, , , ,

And no, this has nothing to do with buying furniture.

Lots of folks enjoy playing the armchair general; picking apart historical battles, replaying them endlessly and trying to improve upon history through the benefit of hindsight and your hypothetical enemies not actually trying to kill you.

I am not one of those people.

I’d much rather explore new scenarios than replay Waterloo for the three millionth time, after all.

But I do indulge in speculation, analysis, and general griping about the methods through which the military gets all of its fancy new toys.  Because like most train wrecks, there’s a lot of noise, explosions, and shattered lives, with an end result that is typically enormously expensive to clean up.

It’s been my opinion for some time that most modern United States military hardware, at least in terms of major systems, is either overly ambitious, insufficiently produced, excessively political, or all of the above.

And I’ll explain what I mean by that with the simple example of the F-22 Raptor.

First, let me state that the Raptor is without a doubt the finest air superiority platform in service today with any military in the world.  We’re talking about a fighter with avionics capable of enabling it to act as an AWACs aircraft, the ability to cruise faster than some fighters can fly, high degrees of stealth, and unmatched maneuverability.

It is, in effect, a fighter whose only limitation in combat against most of its current enemies is how many missiles it can carry.

Unless, of course, the pilot blacks out because the oxygen system stops working.  Or the plane’s avionics crash because you crossed the international date line.  Or you crash the plane on landing due to oscillations in the flight control system.  Or any of the other bugs that are still cropping up fifteen years after the first production model rolled off the line.

The F-22 is a classic example of an overly ambitious weapon system.  It was designed to do too much, and on top of that, to acquire new capabilities as the system matured.  Which is a good part of the reason that it took fifteen years between the flight of the first prototype and the entry of the aircraft into service.  And whenever a system takes that long to deploy, it starts to run into that second problem I mentioned.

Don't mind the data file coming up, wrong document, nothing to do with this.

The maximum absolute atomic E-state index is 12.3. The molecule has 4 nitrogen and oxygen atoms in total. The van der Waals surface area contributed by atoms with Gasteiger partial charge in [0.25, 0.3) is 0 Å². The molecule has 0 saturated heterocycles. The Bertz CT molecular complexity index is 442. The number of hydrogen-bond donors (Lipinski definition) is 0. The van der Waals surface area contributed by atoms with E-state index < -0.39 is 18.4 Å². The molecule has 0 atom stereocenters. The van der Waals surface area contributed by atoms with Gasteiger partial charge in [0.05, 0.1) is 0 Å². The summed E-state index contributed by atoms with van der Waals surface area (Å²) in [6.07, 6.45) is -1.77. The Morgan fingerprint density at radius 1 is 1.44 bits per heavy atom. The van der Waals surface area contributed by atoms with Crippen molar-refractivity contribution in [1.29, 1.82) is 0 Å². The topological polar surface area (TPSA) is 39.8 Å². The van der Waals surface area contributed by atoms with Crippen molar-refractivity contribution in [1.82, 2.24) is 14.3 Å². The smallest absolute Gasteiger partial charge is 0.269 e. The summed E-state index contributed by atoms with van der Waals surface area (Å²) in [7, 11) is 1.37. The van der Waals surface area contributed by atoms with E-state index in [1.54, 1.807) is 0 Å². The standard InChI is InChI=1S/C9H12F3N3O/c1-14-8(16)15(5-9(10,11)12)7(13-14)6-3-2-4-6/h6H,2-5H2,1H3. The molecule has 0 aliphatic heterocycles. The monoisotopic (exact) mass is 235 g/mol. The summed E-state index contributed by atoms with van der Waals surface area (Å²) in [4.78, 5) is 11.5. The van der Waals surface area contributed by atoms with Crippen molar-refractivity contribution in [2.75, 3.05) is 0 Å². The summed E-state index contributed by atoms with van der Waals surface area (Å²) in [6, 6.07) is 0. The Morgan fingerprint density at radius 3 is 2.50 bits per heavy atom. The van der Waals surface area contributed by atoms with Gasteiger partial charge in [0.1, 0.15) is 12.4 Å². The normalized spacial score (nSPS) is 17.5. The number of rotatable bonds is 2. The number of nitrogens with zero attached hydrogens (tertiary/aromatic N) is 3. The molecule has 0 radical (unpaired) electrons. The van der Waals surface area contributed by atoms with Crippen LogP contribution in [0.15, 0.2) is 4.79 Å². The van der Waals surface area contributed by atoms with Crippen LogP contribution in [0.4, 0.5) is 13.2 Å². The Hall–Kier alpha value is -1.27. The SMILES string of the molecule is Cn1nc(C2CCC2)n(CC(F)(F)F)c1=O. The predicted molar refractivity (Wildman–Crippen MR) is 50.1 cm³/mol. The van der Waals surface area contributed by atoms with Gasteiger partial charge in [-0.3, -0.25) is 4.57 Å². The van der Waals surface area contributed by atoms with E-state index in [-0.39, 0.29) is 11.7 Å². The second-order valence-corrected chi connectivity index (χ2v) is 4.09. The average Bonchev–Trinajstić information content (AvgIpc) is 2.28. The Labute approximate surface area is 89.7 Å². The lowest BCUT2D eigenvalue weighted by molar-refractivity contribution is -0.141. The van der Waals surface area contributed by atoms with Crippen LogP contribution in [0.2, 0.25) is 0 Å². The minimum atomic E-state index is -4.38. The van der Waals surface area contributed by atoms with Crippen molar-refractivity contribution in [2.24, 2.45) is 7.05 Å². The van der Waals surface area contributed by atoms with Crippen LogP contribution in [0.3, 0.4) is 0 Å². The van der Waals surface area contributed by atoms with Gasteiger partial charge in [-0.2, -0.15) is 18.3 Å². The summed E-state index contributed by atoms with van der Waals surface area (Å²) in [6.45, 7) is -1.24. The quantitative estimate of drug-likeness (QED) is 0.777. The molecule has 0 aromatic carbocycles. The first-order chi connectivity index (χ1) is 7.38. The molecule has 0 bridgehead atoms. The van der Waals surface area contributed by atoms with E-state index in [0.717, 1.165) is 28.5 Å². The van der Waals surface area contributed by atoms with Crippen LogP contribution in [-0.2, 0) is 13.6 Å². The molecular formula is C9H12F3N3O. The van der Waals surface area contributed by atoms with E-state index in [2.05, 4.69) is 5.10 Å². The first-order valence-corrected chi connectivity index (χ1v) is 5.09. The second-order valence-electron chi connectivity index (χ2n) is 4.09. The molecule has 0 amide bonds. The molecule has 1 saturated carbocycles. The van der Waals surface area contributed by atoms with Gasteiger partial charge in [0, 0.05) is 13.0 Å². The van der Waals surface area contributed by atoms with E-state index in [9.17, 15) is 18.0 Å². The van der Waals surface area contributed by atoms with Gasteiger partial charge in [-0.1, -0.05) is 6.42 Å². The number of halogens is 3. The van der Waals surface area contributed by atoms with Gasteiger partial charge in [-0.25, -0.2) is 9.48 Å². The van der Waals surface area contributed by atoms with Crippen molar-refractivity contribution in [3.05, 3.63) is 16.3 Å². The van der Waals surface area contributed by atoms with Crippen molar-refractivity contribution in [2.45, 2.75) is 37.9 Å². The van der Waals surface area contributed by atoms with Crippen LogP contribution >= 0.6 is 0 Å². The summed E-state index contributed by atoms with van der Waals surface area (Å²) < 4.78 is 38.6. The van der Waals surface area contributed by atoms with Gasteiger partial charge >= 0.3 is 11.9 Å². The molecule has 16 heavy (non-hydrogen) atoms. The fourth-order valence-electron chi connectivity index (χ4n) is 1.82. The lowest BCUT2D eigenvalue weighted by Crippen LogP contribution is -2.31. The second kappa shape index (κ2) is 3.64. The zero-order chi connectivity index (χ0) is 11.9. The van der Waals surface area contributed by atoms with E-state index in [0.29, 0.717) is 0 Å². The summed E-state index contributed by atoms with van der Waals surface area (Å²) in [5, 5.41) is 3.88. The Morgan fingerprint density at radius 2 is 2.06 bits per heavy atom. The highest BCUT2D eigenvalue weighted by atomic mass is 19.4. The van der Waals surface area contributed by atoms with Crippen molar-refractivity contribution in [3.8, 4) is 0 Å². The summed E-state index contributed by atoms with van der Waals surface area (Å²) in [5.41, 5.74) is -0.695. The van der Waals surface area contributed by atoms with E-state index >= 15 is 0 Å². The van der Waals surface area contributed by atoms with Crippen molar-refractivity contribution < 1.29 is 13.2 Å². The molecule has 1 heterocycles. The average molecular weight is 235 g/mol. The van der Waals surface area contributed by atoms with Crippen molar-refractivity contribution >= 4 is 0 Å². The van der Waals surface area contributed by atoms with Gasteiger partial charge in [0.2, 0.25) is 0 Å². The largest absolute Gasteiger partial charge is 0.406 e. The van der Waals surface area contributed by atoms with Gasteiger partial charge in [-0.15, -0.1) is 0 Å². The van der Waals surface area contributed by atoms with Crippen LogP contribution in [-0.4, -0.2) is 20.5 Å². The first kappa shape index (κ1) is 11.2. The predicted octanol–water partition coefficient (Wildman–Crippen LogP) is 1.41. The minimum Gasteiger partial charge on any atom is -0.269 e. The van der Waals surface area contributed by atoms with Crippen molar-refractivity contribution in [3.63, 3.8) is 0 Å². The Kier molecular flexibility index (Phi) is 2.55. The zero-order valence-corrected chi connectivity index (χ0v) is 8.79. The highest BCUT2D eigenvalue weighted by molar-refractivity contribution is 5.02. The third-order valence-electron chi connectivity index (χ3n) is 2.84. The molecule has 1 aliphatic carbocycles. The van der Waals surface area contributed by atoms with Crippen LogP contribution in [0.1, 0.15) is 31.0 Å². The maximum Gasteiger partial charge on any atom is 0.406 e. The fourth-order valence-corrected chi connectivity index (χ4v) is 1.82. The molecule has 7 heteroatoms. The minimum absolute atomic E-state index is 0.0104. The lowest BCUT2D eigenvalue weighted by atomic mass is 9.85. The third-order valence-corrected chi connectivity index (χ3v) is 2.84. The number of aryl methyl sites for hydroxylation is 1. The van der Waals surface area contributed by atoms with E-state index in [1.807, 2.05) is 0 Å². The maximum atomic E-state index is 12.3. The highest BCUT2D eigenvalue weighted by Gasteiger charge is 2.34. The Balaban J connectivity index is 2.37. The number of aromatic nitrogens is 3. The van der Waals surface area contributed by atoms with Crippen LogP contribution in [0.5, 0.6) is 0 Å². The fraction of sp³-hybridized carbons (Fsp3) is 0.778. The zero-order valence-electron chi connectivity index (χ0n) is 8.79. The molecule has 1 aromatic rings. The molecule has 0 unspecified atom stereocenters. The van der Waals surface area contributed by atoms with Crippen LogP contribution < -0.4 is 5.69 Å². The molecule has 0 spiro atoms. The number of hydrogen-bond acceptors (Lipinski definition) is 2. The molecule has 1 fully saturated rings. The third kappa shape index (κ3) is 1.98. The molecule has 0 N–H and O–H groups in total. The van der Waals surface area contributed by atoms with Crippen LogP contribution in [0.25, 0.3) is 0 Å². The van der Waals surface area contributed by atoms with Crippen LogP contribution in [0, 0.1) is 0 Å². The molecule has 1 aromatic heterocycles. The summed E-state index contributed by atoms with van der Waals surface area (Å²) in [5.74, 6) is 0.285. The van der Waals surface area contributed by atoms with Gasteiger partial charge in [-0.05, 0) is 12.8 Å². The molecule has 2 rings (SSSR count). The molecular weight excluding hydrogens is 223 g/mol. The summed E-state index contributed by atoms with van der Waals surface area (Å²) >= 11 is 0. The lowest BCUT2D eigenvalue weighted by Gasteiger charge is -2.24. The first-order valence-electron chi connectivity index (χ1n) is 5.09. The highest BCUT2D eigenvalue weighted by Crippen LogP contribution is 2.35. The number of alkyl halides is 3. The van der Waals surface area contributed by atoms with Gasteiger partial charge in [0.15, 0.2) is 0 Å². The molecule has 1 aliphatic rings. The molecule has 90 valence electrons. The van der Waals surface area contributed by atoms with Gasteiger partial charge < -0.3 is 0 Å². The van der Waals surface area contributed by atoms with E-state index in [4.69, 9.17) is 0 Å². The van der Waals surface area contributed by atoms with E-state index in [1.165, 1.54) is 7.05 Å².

The Raptor, for its stated role, is under-produced.  The initial intent was to produce 750 of the aircraft.  Every few years, however, that number would be reduced.  Almost immediately it was cut by a hundred aircraft; just a few years later, it would be slashed by two hundred more.

By the time the fighter actually entered service, the production run was cut down to 187 aircraft, just about a fourth of what the US Air Force had originally intended to buy.

Now, these planes are expensive.  Insanely expensive, depending on how you do your math.  And that’s part of the problem.

When people talk about the cost of a given system, there are two “costs” to consider.  On the one hand, there’s the total cost of the program, including development, as split across the number of platforms actually being acquired.  And on the other hand, there’s the actual cost of production of the aircraft, not including development, what’s referred to as the “flyaway cost”.